West Wave Dance Festival 2015
Dazaun Soleyn
© by Maria Nunez

West Wave Dance Festival 2015

Black Choreographers Festival: Here and Now

Friday, September 25, Z Space San Francisco




Ernest Delight

Under the direction of Laura Elaine Ellis and Kendra Kimbrough Barnes, the Black Choreographers Festival has been mentoring, training and presenting black choreographers since 2005. This most recent offering, entitled “New Voices/New Works,” showcased thework of Dazaun Soleyn, Joslyn Mathis Reed, Erik Lee, Gregory Dawson, Antoine Hunter, and a group work by Phylicia Stroud, Marianna Hester and Ebonie Barnett.

Soleyn was both choreographer and performer for ‘the journey,’ a solo lamenting love. He is a powerful presence on stage. Although his focus throughout the piece was inward and anguished, he was able to project the lament inherent in the work.

Dancers Claire Augustine, Melanie Cutchon, Kim Ip and Joslynn Mathis Reed changed the mood considerably with “Autonomic,” to music entitled, “Today,” by Superpitcher. We were treated to super-moves by the quartet who blended the modern, jazz, hip-hop and jitting footwork. The audience cheered.

Justin Sharlman danced “Untitled,” a work by Erik Lee. The piece was dedicated to “every black life that has been taken.” This was followed by a duet “Silver Lining” performed by Tatianna Barber and Charbel Rohayem. It was a serious, well-performed duet that resolved in the separation and isolation of the individuals.

Antoine Hunter gave us “The Silence,” created in collaboration with Ellen Sebastian Chang, who states that she is “trying to capture that conflict (between silence and creativity) that resides in the body.”Hunter holds stage with great presence, yet for this reviewer, he is unable to project the power inherent in the work.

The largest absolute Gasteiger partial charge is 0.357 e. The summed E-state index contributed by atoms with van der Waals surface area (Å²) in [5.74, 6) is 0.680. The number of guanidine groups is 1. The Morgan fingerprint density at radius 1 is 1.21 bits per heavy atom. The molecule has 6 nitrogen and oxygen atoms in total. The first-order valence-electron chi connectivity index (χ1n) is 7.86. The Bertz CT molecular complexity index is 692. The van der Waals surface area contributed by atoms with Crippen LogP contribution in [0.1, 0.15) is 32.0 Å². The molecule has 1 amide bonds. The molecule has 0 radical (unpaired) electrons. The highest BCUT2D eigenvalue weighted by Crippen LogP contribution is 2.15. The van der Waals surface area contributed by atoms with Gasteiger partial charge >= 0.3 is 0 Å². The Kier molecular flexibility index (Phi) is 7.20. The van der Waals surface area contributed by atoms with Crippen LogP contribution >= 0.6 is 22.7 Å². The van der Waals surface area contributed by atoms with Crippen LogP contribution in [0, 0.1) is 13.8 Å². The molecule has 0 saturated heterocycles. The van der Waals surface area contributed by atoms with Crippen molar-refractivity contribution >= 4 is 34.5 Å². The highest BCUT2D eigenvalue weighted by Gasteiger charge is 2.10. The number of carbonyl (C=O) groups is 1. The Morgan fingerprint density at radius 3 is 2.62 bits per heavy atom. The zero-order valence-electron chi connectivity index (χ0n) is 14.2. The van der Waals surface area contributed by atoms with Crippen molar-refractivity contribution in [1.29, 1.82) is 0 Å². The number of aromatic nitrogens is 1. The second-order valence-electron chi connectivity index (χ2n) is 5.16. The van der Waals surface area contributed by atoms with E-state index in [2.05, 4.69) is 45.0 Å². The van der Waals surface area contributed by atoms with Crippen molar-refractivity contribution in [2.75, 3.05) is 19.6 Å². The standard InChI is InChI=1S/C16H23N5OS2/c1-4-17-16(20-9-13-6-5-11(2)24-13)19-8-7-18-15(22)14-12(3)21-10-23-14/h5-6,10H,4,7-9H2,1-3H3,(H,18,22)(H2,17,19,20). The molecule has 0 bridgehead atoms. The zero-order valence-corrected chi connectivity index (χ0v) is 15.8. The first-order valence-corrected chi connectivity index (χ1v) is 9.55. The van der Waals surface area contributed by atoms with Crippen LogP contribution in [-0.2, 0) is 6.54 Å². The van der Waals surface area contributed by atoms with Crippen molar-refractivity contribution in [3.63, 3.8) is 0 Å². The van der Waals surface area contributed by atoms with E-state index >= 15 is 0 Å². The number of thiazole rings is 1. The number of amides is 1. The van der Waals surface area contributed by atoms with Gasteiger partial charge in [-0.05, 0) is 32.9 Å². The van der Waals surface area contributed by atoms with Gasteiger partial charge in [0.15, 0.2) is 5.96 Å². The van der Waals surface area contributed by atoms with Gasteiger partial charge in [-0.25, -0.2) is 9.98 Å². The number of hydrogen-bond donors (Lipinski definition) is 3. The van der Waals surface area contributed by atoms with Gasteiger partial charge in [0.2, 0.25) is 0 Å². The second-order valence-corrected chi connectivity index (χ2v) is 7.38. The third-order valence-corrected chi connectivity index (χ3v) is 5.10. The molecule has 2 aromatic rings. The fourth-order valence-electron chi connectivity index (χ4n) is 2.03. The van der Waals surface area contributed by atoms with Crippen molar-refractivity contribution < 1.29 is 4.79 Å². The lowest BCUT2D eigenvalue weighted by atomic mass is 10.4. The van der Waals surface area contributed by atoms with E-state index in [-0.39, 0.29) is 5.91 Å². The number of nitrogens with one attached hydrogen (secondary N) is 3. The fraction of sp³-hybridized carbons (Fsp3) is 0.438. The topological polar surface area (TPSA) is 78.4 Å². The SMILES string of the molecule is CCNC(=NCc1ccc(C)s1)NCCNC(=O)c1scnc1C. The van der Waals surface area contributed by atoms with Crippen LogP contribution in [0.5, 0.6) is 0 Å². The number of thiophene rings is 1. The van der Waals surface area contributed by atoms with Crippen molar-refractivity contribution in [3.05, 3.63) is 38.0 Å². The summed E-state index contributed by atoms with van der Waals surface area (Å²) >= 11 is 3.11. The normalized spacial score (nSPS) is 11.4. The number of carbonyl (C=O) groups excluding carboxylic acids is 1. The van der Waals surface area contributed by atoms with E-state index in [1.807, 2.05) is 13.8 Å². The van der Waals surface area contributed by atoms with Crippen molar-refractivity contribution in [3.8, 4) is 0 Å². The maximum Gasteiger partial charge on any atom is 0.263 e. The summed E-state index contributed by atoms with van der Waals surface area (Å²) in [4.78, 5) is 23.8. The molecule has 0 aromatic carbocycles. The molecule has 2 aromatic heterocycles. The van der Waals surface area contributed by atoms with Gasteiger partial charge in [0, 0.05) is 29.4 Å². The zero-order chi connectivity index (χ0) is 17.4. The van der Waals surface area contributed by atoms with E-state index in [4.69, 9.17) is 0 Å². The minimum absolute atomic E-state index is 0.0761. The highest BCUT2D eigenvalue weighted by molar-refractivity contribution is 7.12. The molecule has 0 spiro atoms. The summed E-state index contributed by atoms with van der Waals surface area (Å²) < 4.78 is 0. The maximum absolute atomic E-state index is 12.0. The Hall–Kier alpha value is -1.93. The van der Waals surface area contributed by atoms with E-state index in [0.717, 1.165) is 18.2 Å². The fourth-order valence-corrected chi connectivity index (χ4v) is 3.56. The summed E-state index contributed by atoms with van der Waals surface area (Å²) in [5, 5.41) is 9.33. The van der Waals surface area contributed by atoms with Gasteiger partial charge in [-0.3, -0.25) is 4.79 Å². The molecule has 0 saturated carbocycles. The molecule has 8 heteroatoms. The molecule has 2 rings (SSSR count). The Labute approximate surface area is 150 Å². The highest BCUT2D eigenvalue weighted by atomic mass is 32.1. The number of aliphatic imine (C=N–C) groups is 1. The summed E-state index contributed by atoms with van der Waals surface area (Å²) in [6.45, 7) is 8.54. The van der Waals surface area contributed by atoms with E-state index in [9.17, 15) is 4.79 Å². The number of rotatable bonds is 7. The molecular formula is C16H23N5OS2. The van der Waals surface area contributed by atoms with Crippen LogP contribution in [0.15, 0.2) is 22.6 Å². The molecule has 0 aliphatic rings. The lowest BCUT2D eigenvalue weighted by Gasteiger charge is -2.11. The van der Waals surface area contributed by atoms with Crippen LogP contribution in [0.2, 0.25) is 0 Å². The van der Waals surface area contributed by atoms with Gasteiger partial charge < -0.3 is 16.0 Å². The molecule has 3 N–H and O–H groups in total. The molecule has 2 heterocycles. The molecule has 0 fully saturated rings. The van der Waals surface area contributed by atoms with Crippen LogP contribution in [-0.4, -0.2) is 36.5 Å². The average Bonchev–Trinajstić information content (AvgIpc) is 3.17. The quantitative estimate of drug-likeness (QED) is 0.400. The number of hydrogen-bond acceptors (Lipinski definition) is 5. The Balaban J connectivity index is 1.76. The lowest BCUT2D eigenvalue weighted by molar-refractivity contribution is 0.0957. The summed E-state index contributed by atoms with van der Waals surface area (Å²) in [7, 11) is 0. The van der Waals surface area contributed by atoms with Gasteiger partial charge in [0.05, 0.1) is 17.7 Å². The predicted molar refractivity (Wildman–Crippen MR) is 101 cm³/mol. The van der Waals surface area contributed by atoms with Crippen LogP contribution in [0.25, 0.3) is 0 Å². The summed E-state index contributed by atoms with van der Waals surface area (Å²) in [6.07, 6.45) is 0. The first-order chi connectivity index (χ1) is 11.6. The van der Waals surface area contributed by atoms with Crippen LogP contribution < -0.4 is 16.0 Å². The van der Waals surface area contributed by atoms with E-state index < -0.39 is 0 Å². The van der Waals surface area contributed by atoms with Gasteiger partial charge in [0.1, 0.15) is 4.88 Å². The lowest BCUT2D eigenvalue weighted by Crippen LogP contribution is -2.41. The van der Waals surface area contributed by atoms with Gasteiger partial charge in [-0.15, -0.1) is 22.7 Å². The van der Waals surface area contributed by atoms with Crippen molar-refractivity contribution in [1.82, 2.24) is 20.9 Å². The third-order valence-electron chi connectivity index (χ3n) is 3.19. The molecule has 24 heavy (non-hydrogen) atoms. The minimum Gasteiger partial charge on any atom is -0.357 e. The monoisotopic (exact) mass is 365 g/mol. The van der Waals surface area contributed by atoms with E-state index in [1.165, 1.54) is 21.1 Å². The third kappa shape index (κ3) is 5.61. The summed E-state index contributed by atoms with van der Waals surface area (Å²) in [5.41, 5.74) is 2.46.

The finale, “At the Playground,” brought the program to a joyful close. To a variety of ‘now’ music, twelve dancers skipped rope, circled each other, hinted at playground activities and in general, delivered good spirit and high energy to the festival.

Ellis and Barnes thanked the many mentors who had worked with the dancers. These were Gregory Dawson, Joanna Haigood, Raissa Simpson, Deborah Vaughan and Robert Moses. For more information visit: blackchoreographershereandnow.com

San Francisco ,
Joanna Gewertz Harris, Ph.D, is a dance teacher, historian, reviewer, and lecturer. She taught dance and theater at UCB, UCSC, Cal State Hayward and Sonoma, and is a frequent contributor to scholarly journals and books, most recently to H'Doubler, and Legacy in Dance Education, both from Cambria Press. Beyond Isadora, Bay Area Dancing 1915-1965 , her book documenting Bay Area history (Price $40. + 2.00 shipping) is available from her web site beyondsadora.com and her e mail, joannagharris@comcast.net.